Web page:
1. iMore Question's Avatar
    I am looking at purchasing the following laptop:

    13 " MacBook Pro

    2.5GHz Dual-core Intel Core i5, Turbo Boost up to 3.1GHz
    4GB 1600MHz DDR3 SDRAM 2x2GB
    500GB Serial ATA Drive @ 5400 rpm
    SuperDrive 8x (DVDR DL/DVDRW/CD-RW)
    Backlit Keyboard (English) & User's Guide
    Accessory Kit

    I am switching from my 12 year old Dell with Windows XP. My Dell is OK for my needs (word processing, photo editing/storage, general internet search). It has on 2 GB RAM.

    Question is will I be OK with 4GB Ram on the Mac? Everyone tells me upgrade to 8 but I would already be doubling what I currently have.... Price, of course, is a consideration as I will have to purchase new Mac Software as well.

    I assume my printers, wireless internet, etc. will be compatible......
    04-02-2014 05:25 PM
  2. SeanHRCC's Avatar
    Looking at the description, I would suggest you consider purchasing a 2012 model i7 for the same price as the factory new non-retina MBP costs. There are a few reasons for this...

    - Better processor
    - You can swap out RAM yourself for very cheap (up to 16GB if you want)
    - You can dual boot the machine with an SSD and HDD (or another SSD) for amazing performance gains and also, stout internal storage
    - You can retain the superdrive functionality as a USB counterpart (and I'll be honest, I've had my dual boot going for some time and haven't used the superdrive once since)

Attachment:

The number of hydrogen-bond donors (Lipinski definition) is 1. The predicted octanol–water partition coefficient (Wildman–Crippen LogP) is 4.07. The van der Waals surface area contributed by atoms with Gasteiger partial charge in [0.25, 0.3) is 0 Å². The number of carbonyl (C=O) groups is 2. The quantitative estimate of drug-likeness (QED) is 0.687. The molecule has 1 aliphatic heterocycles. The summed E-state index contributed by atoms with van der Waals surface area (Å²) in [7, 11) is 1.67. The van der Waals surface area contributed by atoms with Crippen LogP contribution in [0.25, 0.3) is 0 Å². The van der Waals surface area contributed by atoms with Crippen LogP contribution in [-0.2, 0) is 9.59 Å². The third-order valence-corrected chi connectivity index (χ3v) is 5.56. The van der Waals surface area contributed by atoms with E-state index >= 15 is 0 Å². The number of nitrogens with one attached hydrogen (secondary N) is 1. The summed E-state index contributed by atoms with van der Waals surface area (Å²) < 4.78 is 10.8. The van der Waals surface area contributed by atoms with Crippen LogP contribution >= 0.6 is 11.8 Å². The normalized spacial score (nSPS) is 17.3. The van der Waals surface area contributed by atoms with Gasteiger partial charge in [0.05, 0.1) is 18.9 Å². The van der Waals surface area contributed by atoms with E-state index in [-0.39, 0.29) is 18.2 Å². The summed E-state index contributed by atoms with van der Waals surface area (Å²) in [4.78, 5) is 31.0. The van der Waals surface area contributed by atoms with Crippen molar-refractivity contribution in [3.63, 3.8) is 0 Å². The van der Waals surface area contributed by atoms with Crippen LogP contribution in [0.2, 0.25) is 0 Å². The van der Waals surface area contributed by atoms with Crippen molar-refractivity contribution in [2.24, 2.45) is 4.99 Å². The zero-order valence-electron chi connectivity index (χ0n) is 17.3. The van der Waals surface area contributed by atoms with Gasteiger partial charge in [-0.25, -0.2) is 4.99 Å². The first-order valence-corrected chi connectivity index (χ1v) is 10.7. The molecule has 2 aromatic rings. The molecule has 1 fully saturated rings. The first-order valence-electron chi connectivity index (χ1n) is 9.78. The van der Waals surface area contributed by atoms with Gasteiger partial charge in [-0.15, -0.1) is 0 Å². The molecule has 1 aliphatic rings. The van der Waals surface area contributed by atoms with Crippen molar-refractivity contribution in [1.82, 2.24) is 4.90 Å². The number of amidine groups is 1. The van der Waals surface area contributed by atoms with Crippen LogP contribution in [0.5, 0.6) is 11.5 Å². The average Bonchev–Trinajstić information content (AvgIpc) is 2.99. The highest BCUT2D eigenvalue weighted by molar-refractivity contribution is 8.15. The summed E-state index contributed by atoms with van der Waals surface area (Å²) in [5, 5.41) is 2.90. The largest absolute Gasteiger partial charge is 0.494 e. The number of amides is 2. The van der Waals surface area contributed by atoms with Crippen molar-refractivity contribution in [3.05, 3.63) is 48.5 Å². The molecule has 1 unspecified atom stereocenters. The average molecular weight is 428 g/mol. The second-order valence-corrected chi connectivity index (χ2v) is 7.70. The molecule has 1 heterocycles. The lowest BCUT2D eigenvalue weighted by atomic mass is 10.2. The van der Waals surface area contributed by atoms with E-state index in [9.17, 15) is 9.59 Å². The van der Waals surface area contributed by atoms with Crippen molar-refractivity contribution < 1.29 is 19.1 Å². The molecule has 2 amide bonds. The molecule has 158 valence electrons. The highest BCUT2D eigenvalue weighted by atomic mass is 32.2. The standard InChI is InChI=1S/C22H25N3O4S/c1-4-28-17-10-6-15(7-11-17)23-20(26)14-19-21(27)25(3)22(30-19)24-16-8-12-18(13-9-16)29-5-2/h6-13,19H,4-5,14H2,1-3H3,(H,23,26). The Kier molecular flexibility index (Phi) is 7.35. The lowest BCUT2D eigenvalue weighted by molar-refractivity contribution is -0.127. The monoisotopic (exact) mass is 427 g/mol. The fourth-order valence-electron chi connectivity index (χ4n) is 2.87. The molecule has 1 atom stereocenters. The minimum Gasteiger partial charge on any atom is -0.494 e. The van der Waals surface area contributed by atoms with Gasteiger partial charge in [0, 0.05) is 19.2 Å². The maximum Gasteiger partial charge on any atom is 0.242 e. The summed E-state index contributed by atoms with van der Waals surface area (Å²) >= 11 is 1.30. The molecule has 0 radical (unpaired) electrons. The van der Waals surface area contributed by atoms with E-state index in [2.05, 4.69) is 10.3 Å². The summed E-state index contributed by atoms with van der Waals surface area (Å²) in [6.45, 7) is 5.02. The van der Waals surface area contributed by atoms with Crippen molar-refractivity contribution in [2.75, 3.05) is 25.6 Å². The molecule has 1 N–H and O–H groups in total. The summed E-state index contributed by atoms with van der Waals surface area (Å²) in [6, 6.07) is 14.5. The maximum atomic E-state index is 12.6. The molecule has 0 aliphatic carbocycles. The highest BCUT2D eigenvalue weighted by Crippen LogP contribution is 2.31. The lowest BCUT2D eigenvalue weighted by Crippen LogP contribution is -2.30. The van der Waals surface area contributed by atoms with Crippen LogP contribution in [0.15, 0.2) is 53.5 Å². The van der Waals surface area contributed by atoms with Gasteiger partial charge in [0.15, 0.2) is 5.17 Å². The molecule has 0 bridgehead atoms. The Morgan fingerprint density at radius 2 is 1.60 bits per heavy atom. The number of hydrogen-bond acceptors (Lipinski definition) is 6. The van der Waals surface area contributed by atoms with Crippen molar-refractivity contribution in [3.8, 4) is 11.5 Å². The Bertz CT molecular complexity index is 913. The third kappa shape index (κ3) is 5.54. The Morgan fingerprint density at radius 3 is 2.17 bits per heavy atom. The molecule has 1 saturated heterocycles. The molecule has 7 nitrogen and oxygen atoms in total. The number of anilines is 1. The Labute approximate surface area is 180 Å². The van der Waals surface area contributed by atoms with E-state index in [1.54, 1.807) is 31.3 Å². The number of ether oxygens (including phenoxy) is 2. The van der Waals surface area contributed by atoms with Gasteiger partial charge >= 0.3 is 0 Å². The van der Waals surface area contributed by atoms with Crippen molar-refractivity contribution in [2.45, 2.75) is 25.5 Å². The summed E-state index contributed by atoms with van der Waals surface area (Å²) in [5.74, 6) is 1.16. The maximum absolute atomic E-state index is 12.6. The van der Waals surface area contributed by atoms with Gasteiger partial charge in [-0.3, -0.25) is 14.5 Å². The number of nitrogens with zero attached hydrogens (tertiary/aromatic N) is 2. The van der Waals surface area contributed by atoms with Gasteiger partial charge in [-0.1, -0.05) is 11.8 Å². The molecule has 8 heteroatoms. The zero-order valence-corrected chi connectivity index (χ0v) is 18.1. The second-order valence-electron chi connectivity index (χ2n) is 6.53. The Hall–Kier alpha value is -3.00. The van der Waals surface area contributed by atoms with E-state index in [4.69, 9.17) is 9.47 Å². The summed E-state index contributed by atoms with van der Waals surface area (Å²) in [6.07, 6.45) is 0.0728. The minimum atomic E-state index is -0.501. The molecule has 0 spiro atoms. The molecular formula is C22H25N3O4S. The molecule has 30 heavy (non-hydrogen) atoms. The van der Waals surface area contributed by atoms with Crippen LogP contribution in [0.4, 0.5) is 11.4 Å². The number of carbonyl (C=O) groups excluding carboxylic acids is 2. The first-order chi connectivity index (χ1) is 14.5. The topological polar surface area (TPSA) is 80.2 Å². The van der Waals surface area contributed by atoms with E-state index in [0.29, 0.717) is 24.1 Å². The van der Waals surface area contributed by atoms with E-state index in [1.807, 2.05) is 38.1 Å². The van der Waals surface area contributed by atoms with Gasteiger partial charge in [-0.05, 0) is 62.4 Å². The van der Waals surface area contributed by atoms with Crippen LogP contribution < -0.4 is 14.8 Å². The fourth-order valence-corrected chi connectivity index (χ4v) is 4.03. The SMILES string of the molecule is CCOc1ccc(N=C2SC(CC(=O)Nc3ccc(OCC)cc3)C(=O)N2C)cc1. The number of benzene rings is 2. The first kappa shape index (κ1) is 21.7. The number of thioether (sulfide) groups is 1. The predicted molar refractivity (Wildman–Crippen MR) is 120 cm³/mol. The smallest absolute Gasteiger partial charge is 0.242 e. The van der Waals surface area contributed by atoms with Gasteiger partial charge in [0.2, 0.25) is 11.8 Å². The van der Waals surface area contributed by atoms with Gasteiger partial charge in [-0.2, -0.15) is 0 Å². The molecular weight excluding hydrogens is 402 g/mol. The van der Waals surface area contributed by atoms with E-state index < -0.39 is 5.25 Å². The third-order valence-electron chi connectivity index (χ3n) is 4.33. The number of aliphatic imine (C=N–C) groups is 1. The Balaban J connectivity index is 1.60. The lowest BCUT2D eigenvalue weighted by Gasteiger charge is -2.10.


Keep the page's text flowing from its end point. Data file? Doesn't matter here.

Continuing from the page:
...it's a great machine, and since you're not going with the retina model anyways, you'll save some money and thank yourself in the long run for a more future proof i7 processor.

    If you decide that you must have the new machine though, definitely get 8GB of RAM. 4GB is kind of an old standard in my opinion, and in a year or two, you're going to have many different pieces of software that will eat 4GB of RAM for lunch...and it's always better to have more than you need than less when you need it.

    Mac's are almost universally compatible now. I haven't really run into any compatibility issues in years.
    04-02-2014 05:32 PM
  3. SeanHRCC's Avatar
    To add...the 2013 MBP non-retina is still capable of RAM upgrades just like the 2012, but the dual boot drive will only support 3G SSD's, which means you sacrifice the ability to use the faster SSD drives internally vs. the 2012 model which supports up to the 6G SSD's.
    04-02-2014 05:36 PM
  4. kjc88's Avatar
    To add...the 2013 MBP non-retina is still capable of RAM upgrades just like the 2012, but the dual boot drive will only support 3G SSD's, which means you sacrifice the ability to use the faster SSD drives internally vs. the 2012 model which supports up to the 6G SSD's.
    You lost me at "dual boot" in your first post. 3G SSD's REALLY lost me
    04-02-2014 05:49 PM
  5. SeanHRCC's Avatar
    LOL! So sorry...

    Dual booting in the non-retina models basically means you can remove the DVD superdrive and put TWO storage drives in the computer! It comes with a basic hard drive, but you can actually replace that with a solid state drive (which runs SIGNIFICANTLY faster, and is one of the main draws of the retina models)...then, in place of your DVD drive, you'd have an additional hard drive (either the one that came with it or a bigger/faster one you buy later) that serves SPECIFICALLY as internal storage and that's it.

    Dual boot...two hard drives. SSD to run your operating system and some limited storage, and then another drive strictly for storage (and will support up to 2TB standard HDDs)

    3G and 6G SSD's are just different generations of SSD's. The 6G is capable of faster writing speeds and is also more efficient, which means it doesn't have to work as hard to serve the same purpose as a regular hard drive or a 3G SSD. (has nothing to do with 3G cellular service in case that was confusing).
    04-02-2014 06:14 PM

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